He listened to the song. He was like, “Oh, I really love this song.” We were like, “Cool. Thanks babe.” Those are the magic words you want to hear from one of the greatest drummers in the world.

Jesse: And the most humble, beautiful soul as well. When you get to meet your heroes in that sense, and they're just the best people, it's awesome.

I would love to hear about Gothic Summer.

Lisa: We love to have themes. We are very aesthetically influenced and driven and growing up heavily influenced by ‘90s culture: Tim Burton films, David LaChapelle was the biggest photographer in the world. David Lynch was one of the biggest filmmakers being talked about. I think when we were releasing this, we were thinking aesthetically about how we wanted this world to feel and how we wanted it to look, and so we really just pulled in all of our favorite influences. It's like Halloween 24/7 in our minds: Beetlejuice, Casper. What other films have I been watching nonstop?

Jesse: I watched Bela Lugosi’s Dracula the other day, a lot of old gothic, black and white films from back in the day too. It was very inspiring.

Lisa: That aesthetic has always heavily influenced us in our music and musical tastes. We grew up with the Riot Grrrl movement directly influencing us during our formative years. To come through that, I always say we're the direct descendants of that musical influence and political movement with female-fronted music in a rock setting. That was so empowering for us.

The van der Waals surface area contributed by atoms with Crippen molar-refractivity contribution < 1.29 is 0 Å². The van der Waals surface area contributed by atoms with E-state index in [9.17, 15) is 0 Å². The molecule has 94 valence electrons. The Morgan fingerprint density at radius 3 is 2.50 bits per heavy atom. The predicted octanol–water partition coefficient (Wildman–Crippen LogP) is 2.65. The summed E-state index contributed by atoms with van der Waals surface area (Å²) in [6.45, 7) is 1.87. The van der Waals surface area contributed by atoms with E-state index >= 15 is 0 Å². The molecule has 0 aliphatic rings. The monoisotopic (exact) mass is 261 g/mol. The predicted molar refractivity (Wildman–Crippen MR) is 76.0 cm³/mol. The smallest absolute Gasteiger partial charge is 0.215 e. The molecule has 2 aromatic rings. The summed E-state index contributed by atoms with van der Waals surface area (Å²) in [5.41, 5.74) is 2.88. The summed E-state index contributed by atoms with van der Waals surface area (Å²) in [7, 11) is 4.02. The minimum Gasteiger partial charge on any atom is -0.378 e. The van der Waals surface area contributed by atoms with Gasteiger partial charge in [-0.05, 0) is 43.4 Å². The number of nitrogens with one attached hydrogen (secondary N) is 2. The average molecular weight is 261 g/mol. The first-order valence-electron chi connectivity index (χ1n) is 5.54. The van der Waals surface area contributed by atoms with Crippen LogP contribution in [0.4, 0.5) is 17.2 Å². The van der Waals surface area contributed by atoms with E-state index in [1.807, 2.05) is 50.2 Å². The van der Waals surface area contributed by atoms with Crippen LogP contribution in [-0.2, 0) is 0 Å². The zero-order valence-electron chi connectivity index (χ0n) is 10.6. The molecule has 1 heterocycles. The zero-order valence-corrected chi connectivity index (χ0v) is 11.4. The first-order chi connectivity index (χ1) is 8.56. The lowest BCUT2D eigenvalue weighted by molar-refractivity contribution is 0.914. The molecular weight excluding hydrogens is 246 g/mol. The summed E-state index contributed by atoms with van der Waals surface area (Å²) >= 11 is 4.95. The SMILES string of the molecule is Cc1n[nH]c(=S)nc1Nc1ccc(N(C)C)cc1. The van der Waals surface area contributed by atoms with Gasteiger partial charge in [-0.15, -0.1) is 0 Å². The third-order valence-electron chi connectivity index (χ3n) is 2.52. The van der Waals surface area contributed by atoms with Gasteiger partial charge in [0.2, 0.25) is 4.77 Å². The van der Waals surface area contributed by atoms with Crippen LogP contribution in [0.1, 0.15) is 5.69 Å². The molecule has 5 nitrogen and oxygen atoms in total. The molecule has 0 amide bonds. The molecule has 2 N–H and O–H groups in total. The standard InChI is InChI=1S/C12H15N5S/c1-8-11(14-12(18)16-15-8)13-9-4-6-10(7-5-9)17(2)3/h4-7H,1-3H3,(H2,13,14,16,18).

We had our own rock and roll culture in Australia and incredible frontwomen like Chrissy Amphlett from the Divinyls. For us, it's just taking influence from all our favorite things, plus modern music. We have some stuff on this record that's a little bit more pushed into the punk pop space, a bit more like Amyl & the Sniffers influence who are an Australian band who we love, and then it kind of goes into a bit more of our musical dramatic space as well, which I would say is a bit more influenced by cinematic themes.